Dublin-based quartet Sprints ignite an uprising on societal ills and our own self-destructive nature on their furious, exhilarating, and awesome debut EP, ‘Manifesto’.
2020 will be remembered for a lot of things – a global pandemic, leaders spewing lies after lies as they sought to paint an alternative reality, and attacks on institutions that we once viewed as sacred. Within the conflict and disorder, one genre best captured the times while articulating the angst, frustration, and concerns of the people. Post-punk was the music of the past year, and it featured some of the finest music of the 21st Century. While Fontaines D.C., IDLES, and Protomartyr stole the headlines, an upstart outfit from Dublin quickly rose from the ashes and turned heads.
With just a few singles, Sprints made themselves heard. They became the voice of the disenfranchised and the powerless, using their platform to attack misogynists, manipulators, and the power-hungry. Karla Chubb (lead vocals/guitar), Sam McCann (bass/backing vocals), Colm O’Reilly (guitar/backing vocals), and Jack Callan’s (drums) music was so jarring that they were included as one of our Artists to Watch in 2021. They’re not, however, just one to keep an eye on for this year, but for many years to come. They have the potential to be one of this decade’s most powerful musical forces, and their debut EP, Manifesto, is the initial volley to mark their forthcoming reign.
The record is a tight four songs, but it feels like a 90-minute concert. It is anthemic, intense, and exhilarating and made to blow listeners’ minds. The groans of the electric guitar and Callan’s deft percussion open “Drones”, giving it a somber yet foreboding atmosphere. Chubb’s voice then calmly enters the fray. She targets the shallowness of humanity, and how we no long to be someone else. With a monotone delivery, Chubb sings, “Everyone is empty”, including herself. The band, however, don’t stay long in this dreary place, as a wall of crushing noise suddenly overwhelms Chubb’s vocal. At this point, she hollers with a sinister refrain, “Maybe I always wanted to be like you / Maybe you always wanted to be like me.”
The song brilliantly bleeds into the seismic “Swimming”. Jittery, on-the-ledge, grimy guitar riffs and propulsive rhythms kick off the track. Chubb’s vocals, meanwhile, rage with purpose and disgust. She is laying waste to governments’ decisions to cater to capitalist ventures at the expense of social initiatives. While people struggle to make ends meet, city councils are cutting deals with businesses. She smartly says at the start:
“I’ve been working full-time since I was 17
And I still have four coins in my pocket”.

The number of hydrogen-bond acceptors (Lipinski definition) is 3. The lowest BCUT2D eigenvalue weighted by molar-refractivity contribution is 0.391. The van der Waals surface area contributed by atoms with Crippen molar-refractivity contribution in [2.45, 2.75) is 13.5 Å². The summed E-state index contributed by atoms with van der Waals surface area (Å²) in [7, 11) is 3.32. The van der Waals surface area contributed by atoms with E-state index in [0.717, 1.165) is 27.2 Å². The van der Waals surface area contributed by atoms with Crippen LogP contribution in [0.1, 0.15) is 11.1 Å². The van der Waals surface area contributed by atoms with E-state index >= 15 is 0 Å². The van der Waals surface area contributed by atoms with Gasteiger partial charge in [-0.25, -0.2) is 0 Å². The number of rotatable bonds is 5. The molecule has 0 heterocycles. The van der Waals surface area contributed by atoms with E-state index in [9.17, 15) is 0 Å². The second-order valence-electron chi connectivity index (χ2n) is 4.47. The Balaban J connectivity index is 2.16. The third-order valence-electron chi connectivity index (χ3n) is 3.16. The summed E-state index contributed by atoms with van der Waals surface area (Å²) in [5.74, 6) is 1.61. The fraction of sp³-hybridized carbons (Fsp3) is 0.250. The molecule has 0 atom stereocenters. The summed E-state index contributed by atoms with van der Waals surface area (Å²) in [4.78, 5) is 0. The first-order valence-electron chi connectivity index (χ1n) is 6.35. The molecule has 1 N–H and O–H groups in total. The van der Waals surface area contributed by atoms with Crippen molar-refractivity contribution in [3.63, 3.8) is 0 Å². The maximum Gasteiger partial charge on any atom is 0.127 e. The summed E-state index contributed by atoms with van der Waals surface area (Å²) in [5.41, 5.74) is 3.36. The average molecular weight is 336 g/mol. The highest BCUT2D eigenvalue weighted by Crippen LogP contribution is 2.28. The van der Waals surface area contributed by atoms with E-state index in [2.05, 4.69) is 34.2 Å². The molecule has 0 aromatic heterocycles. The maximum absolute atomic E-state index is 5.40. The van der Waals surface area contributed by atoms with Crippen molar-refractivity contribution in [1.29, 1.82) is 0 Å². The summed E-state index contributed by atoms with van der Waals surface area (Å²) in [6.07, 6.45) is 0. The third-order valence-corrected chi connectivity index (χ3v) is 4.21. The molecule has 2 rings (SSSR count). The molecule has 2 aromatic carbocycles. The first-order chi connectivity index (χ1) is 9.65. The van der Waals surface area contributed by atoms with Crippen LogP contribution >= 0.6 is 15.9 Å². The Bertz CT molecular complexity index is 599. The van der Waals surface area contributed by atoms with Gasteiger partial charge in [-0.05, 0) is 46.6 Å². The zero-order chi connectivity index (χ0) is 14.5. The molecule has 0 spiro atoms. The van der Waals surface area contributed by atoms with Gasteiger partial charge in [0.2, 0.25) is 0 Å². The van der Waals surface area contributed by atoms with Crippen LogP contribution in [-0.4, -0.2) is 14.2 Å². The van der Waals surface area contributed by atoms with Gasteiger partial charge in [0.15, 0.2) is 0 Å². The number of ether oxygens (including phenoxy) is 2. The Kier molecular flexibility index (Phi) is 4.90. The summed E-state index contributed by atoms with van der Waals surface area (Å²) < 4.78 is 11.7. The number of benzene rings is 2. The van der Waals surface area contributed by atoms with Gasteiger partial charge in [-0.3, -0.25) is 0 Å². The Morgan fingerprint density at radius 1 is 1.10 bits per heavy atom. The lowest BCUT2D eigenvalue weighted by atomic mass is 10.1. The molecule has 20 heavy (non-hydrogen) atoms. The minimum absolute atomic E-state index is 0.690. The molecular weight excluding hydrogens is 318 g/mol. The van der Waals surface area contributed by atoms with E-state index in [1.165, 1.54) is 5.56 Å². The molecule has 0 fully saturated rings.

While she and others count their pennies, a new indoor whitewater rafting center is being erected in the middle of Dublin. Who cares if we have no heat nor running water because we can all jump in the pool and go swimming.
The adrenaline-inducing, eye-bulging, scream-until-you-can’t-breathe-anymore scorcher, “Manifesto”, follows. As the overdriven guitars ram through the military-style rhythms, Chubb’s voice rises like the Commander-in-Chief. Today is not the end of our existence nor the day we succumb to the wishes of the few. It is the beginning of an awakening where we stand for our rights. Or for Chubb, specifically, to fight for women’s rights and not allow a bunch of middle-aged, white men dictate their actions and words.
“I don’t need nobody to tell me what to do
And I don’t need nobody to tell me what to say
I’ve got a policy of understanding
An economy that’s underwhelming
And I can’t shake the sense I’m stuck in pretense
And just wishing my life away”
Just like how it all began, the record ends with the furious “Ashley”. Raw and gritty, the track is more early ’80s garage punk-rock than post-punk. The first half is fast and blistering, as if the quartet are performing the show’s ultimate number. Then the unexpected happens, as the song slows down and a sense of calm consumes the air. Chubb then emotively reaches out to the protagonist, asking her to tell the truth about what is happening in her mind and what she feels. “I’d die for you, lie for / Wait in the middle of the night for you”, she urgently sings to this person she has only gotten to know online. In today’s world, even our human connections are digital. Sprints’ music, though, is all real, encouraging all of us to stand up and listen. To stand up and be heard.
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